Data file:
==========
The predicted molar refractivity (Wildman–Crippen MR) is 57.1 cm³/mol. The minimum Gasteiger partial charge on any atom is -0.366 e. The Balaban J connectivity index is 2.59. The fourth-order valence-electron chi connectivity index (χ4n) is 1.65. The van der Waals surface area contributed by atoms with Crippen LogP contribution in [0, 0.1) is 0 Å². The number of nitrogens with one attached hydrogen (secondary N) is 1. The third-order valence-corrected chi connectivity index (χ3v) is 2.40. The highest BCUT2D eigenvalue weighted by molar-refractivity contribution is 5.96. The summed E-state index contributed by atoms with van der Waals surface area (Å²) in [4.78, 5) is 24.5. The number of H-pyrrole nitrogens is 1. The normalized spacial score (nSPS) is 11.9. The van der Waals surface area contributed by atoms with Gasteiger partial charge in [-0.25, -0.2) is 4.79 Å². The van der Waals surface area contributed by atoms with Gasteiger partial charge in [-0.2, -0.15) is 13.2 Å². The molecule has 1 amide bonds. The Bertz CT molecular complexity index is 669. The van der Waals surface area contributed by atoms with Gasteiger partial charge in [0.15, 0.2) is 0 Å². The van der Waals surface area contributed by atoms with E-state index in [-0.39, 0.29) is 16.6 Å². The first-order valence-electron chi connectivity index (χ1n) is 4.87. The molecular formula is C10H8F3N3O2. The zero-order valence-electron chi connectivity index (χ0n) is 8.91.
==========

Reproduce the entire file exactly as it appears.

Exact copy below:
The predicted molar refractivity (Wildman–Crippen MR) is 57.1 cm³/mol. The minimum Gasteiger partial charge on any atom is -0.366 e. The Balaban J connectivity index is 2.59. The fourth-order valence-electron chi connectivity index (χ4n) is 1.65. The van der Waals surface area contributed by atoms with Crippen LogP contribution in [0, 0.1) is 0 Å². The number of nitrogens with one attached hydrogen (secondary N) is 1. The third-order valence-corrected chi connectivity index (χ3v) is 2.40. The highest BCUT2D eigenvalue weighted by molar-refractivity contribution is 5.96. The summed E-state index contributed by atoms with van der Waals surface area (Å²) in [4.78, 5) is 24.5. The number of H-pyrrole nitrogens is 1. The normalized spacial score (nSPS) is 11.9. The van der Waals surface area contributed by atoms with Gasteiger partial charge in [-0.25, -0.2) is 4.79 Å². The van der Waals surface area contributed by atoms with Gasteiger partial charge in [-0.2, -0.15) is 13.2 Å². The molecule has 1 amide bonds. The Bertz CT molecular complexity index is 669. The van der Waals surface area contributed by atoms with Gasteiger partial charge in [0.15, 0.2) is 0 Å². The van der Waals surface area contributed by atoms with E-state index in [-0.39, 0.29) is 16.6 Å². The first-order valence-electron chi connectivity index (χ1n) is 4.87. The molecular formula is C10H8F3N3O2. The zero-order valence-electron chi connectivity index (χ0n) is 8.91.